Russian report: Russians choose to buy international art

Date: 21 Mar 2012


“Russian collectors entered the international art market in the mid 2000s, with a bang,” Says Quintessentially Art MD, Gary Krimershmoys, “Because they didn’t trust art dealers, they gravitated toward the auction houses to make their purchases. They liked the excitement of bidding against others and appreciated the due diligence they saw the auction houses performing. The oligarch’s buying was fueled by commodity wealth and a willingness to spend it on glamorous, recognizable brand-name artists.”

“On average, they bought international artists, from Impressionists to the contemporary art world stars. For Russian artists, they would go for pre Bolshevik Revolution artists or artists that spent time in Western Europe like Natalia Goncharova and Ivan Aivasovsky.”
“The oligarchs were not buying contemporary Russian art, instead preferring to focus on international celebrity artists like Damien Hirst and Anthony Gormley. This made it very hard for Russian contemporary artists to make a living, as their country men didn’t actively collect them. The biggest postwar Russian artists that were collected by the oligarchs were Ilya Kabakov, Komar & Melamid, and Eric Bulatov, all of whom found international recognition, therefore gaining Russian collectors respect.”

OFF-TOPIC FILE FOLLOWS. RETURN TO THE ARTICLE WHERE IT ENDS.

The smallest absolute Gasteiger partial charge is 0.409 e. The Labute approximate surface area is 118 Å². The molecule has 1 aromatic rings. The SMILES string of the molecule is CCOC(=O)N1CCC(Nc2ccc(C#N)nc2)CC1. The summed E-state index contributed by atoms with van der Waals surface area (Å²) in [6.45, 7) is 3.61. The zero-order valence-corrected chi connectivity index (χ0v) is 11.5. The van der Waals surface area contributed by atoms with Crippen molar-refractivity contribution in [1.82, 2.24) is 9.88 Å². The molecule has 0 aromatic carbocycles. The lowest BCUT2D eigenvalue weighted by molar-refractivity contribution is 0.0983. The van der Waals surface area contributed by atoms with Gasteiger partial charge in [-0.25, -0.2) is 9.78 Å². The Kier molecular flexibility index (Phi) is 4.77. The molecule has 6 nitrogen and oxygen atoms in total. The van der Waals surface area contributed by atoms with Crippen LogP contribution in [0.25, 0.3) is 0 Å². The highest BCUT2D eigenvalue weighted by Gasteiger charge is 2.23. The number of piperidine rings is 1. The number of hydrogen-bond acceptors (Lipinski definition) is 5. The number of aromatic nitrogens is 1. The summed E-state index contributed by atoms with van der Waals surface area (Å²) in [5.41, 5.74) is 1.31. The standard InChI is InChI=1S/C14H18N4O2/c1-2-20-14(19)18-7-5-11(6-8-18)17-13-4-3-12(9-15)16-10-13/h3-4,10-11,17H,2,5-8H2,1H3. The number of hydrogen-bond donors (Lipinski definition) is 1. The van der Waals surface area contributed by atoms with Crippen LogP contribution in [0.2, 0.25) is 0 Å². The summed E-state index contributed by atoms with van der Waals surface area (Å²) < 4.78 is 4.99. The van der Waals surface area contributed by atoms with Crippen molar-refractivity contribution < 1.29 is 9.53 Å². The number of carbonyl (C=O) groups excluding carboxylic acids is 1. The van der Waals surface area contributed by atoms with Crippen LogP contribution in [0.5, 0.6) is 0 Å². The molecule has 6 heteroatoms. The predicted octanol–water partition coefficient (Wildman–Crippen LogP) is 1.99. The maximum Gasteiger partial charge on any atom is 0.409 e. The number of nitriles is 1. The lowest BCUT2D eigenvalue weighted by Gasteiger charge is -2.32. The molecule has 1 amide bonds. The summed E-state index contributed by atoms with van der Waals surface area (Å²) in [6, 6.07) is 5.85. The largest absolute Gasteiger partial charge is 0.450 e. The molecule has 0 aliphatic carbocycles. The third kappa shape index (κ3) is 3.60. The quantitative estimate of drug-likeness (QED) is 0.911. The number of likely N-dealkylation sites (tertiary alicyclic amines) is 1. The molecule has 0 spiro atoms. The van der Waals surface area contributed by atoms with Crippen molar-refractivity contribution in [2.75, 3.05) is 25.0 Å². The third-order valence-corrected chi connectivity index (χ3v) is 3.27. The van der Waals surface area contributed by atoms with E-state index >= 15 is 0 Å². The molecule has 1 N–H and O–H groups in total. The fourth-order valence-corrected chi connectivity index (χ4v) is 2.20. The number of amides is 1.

“To differentiate Russian collectors from the other collectors from the BRIC countries, there is divergence in allocating cash, especially for contemporary artists. Brazilian, Indian and Chinese Ultra Wealthy collectors spend 80-90% on their own country’s contemporary artists and the rest on international artists. For Russian mega-collectors it is the opposite, where they spend 80-90% of their money on international artists and the balance on Russian artists.” / 0845 475 0195

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